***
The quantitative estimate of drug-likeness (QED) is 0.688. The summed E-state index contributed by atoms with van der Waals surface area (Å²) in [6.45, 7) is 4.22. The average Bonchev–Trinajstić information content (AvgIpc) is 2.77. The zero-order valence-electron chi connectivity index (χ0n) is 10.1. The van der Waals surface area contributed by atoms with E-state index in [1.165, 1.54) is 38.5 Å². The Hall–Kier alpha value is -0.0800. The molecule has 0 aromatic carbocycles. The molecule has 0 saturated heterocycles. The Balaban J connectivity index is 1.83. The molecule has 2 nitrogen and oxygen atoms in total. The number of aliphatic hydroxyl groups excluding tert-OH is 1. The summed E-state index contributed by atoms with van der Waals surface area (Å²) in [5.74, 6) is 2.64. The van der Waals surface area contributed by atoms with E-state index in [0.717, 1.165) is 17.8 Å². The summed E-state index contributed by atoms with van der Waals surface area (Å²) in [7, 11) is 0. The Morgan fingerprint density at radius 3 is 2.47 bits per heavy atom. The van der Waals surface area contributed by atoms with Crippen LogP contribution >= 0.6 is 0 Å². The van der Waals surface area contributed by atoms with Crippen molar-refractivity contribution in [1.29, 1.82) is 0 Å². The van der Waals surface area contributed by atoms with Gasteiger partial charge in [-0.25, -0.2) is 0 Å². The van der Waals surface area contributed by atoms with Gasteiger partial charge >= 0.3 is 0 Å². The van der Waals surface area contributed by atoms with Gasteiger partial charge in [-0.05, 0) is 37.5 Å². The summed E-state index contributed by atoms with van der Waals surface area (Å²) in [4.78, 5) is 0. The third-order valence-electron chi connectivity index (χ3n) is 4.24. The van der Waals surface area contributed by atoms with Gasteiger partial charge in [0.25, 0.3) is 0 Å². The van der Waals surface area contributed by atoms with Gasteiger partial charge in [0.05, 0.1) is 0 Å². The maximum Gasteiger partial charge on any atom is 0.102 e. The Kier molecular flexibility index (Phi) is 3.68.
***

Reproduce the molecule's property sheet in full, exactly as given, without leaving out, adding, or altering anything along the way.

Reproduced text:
The quantitative estimate of drug-likeness (QED) is 0.688. The summed E-state index contributed by atoms with van der Waals surface area (Å²) in [6.45, 7) is 4.22. The average Bonchev–Trinajstić information content (AvgIpc) is 2.77. The zero-order valence-electron chi connectivity index (χ0n) is 10.1. The van der Waals surface area contributed by atoms with E-state index in [1.165, 1.54) is 38.5 Å². The Hall–Kier alpha value is -0.0800. The molecule has 0 aromatic carbocycles. The molecule has 0 saturated heterocycles. The Balaban J connectivity index is 1.83. The molecule has 2 nitrogen and oxygen atoms in total. The number of aliphatic hydroxyl groups excluding tert-OH is 1. The summed E-state index contributed by atoms with van der Waals surface area (Å²) in [5.74, 6) is 2.64. The van der Waals surface area contributed by atoms with E-state index in [0.717, 1.165) is 17.8 Å². The summed E-state index contributed by atoms with van der Waals surface area (Å²) in [7, 11) is 0. The Morgan fingerprint density at radius 3 is 2.47 bits per heavy atom. The van der Waals surface area contributed by atoms with Crippen LogP contribution >= 0.6 is 0 Å². The van der Waals surface area contributed by atoms with Crippen molar-refractivity contribution in [1.29, 1.82) is 0 Å². The van der Waals surface area contributed by atoms with Gasteiger partial charge in [-0.25, -0.2) is 0 Å². The van der Waals surface area contributed by atoms with Gasteiger partial charge >= 0.3 is 0 Å². The van der Waals surface area contributed by atoms with Gasteiger partial charge in [-0.05, 0) is 37.5 Å². The summed E-state index contributed by atoms with van der Waals surface area (Å²) in [4.78, 5) is 0. The third-order valence-electron chi connectivity index (χ3n) is 4.24. The van der Waals surface area contributed by atoms with Gasteiger partial charge in [0.25, 0.3) is 0 Å². The van der Waals surface area contributed by atoms with Gasteiger partial charge in [0.05, 0.1) is 0 Å². The maximum Gasteiger partial charge on any atom is 0.102 e. The Kier molecular flexibility index (Phi) is 3.68.